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Three things on new Chelsea signing Hakim Ziyech

By AFP |   13 February 2020   |   3:51 pm  

FILE PHOTO: Soccer Football – Champions League – Group H – Chelsea v Ajax Amsterdam – Stamford Bridge, London, Britain – November 5, 2019 Ajax’s Hakim Ziyech celebrates their third goal REUTERS/David Klein/File Photo

Moroccan international Hakim Ziyech became Chelsea manager Frank Lampard’s first signing on Thursday when he joined the Londoners on a 40 million-euro ($43.4 million) deal from Dutch side Ajax.

Here AFP Sport picks out three things about the 26-year-old who overcame a troubled youth to become an integral part of an outstanding Ajax team:

Tragedy forced him off the rails
Ziyech was born in the Netherlands, the youngest of eight children of Moroccan parents. He was close to his metalworker father Mohamed who died when he was just 10. Although he found solace in football, the shock of that early loss had an impact on him later. The family’s hopes of one of the children succeeding in football lay with him after two of his elder brothers Faouzi and Hicham saw their careers peter out after being convicted of burglary. They were sacked by their respective clubs’ academies. “Our last hope in the family was Hakim,” said Faouzi.

Snapped up by Heerenveen academy largely due to his mentor Aziz Doufikar — the first Moroccan to play professional football in Holland — he failed to settle with his Armenian foster family and instead fell in with the wrong crowd leading to run-ins with the law.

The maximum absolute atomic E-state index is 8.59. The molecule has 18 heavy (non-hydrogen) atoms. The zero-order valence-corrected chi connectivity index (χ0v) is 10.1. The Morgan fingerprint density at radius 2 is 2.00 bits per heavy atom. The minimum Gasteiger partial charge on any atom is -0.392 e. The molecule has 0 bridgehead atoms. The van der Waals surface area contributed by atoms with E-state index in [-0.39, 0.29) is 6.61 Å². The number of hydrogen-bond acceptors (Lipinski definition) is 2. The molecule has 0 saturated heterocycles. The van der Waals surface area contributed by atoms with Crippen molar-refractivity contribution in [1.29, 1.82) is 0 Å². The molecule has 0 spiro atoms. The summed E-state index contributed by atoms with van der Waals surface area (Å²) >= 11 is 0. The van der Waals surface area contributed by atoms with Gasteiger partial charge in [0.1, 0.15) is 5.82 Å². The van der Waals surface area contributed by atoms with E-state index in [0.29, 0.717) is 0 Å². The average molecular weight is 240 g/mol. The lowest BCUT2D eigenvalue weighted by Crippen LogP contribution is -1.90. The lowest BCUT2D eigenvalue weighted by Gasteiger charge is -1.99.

As Ziyech’s career threatened to spiral out of control, Doufikar and his agent Mustapha Nakhli took him in hand with the latter renting an apartment in Amsterdam in 2012 and sharing it with his then 18-year-old client.

“As a little kid I didn’t realise what it was like to have no father,” said Ziyech.

“I was 14 or 15 when I got really grumpy. I was really on the verge. I closed myself off to the outside world.”

Ziyech’s heart lies with Morocco
Ziyech was much coveted after his talent shone under first Marco van Basten at Heerenveen and then after he moved to Twente. Elevation to the Dutch national side, then coached by Danny Blind, beckoned — he had already played for the U-19, U-20 and U-21 Dutch national sides — but he opted to play for Morocco making his senior debut in 2015.

“Danny Blind can put as much pressure on me as he wants,” Ziyech explained to the website of his then club Twente in November 2016.

“I will not play for the Netherlands. Choosing one’s national team is not done with the brain but with the heart. In my case without hesitation it was Morocco. I have always felt Moroccan even though I was born in Holland. Lots of people will never understand this feeling.”

His former club manager van Basten had been one of those, lambasting both him and fellow Dutch-Moroccan Oussama Tannane for choosing Morocco.

“Hakim Ziyech and Oussama Tannane are idiots,” stormed the former Dutch playing icon to De Telegraaf in March 2016.

“How can you be so stupid to choose Morocco if the Dutch national side is clearly interested in you.”

Chelsea’s gain, Arsenal’s loss
The change in his behaviour off the pitch reaped benefits on the field for Ajax.

He shone last season in which he scored 21 goals and provided 24 assists as Ajax won a domestic double and came within sight of the Champions League final only to be denied by Tottenham’s extraordinary late second-leg comeback.

Indeed Ajax director of football Marc Overmars recommended Ziyech to his former club Arsenal last summer seeing him as a viable alternative to the inconsistent Mesut Ozil.

“I believe Hakim Ziyech is better than Mesut Ozil,” Overmars told AD.

“I would advise Arsenal to sell Ozil and buy Ziyech for half of the money, but they didn’t listen to me.”

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